Vol. 12 No 3 | Spring 2010
Age and women’s fertility

This article is 14 years old and may no longer reflect current clinical practice.

Few practitioners would be unaware of the impact of sweeping social trends on our working and personal lives. One such trend of particular relevance to our specialty is the phenomenon of delaying starting a family that has resulted from the use of effective contraception. Women and couples have the ability to give childbearing a lower priority than other individual goals.

Fertility rates have halved since 1961. Forty years ago, the rate was 3.83 children per woman, whereas now it is only 1.81. Over the same period, the proportion of mothers aged 30 years or over has increased from 31.5 per cent to 46.4 per cent, with remarkable consequences for the prevalence and pattern of infertility. Statistics from the Wesley Monash IVF unit, like other assisted reproduction technology (ART) units in Australia, have revealed an increase in the proportion of women over the age of 37 attending our unit over the last decade. Last year, one-third of our fertility patients were in this age group.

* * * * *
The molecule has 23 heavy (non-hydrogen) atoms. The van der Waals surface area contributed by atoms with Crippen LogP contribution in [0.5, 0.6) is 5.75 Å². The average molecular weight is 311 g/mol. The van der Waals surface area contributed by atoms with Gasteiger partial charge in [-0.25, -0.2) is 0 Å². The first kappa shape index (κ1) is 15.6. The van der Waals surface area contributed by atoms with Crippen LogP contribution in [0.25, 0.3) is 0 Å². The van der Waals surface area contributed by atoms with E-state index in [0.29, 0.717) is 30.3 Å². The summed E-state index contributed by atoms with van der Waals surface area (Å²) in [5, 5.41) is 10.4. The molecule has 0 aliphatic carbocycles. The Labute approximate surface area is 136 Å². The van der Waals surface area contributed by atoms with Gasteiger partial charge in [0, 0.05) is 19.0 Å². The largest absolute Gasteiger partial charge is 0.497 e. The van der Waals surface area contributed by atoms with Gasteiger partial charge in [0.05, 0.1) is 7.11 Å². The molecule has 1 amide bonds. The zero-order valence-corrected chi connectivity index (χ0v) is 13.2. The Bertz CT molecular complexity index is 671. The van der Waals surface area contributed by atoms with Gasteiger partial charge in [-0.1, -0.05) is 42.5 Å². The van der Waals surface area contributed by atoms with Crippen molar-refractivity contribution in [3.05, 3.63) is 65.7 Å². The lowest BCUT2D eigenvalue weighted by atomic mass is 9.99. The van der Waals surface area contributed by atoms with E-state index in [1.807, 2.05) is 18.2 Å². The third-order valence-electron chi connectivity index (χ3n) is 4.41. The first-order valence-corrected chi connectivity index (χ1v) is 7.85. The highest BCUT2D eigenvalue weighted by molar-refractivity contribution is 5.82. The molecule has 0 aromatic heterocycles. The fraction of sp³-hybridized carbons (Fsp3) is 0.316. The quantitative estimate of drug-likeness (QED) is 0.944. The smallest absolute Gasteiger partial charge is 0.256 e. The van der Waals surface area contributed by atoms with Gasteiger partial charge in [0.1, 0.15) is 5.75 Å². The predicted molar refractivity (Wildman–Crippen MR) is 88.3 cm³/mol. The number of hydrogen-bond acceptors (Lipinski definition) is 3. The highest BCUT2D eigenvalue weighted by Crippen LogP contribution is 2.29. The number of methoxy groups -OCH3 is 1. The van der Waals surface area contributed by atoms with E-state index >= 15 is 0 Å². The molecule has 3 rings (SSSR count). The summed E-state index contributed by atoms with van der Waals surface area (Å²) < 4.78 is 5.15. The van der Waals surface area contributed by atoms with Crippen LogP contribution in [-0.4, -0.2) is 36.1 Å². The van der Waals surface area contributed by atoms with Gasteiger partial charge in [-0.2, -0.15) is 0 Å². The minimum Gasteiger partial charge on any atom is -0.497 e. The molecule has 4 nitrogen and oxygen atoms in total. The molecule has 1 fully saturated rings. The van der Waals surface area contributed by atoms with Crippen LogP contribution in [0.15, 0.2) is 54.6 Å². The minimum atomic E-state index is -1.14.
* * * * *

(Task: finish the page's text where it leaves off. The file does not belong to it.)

The biological clock

Despite some groups looking for evidence of oocyte regeneration from non-ovarian progenitor cells1, it is widely accepted that females lose the capacity for germ cell regeneration. At menarche, girls have approximately 250,000 primordial folllicles in their ovaries. Apoptosis and the cohorts of primordial follicles that contribute to ovulation steadily reduce follicle numbers each month, until the count drops to about 25,000 in a woman’s late 30s. Thereafter, accelerated losses occur until the menopause, when only a few remain. This latter period is associated with declining gamete competency and can predate menopause by more than a decade.2 In ART practice, the decline in female fertility is seen as starting from age 32 and most in vitro fertilisation (IVF) units will not perform IVF on women using their own eggs from age 45 older, since the chance of a live birth is so low. Accelerated loss of ovarian reserve is seen in patients who have undergone chemotherapy or radiotherapy, those who carry a genetic predisposition and smokers.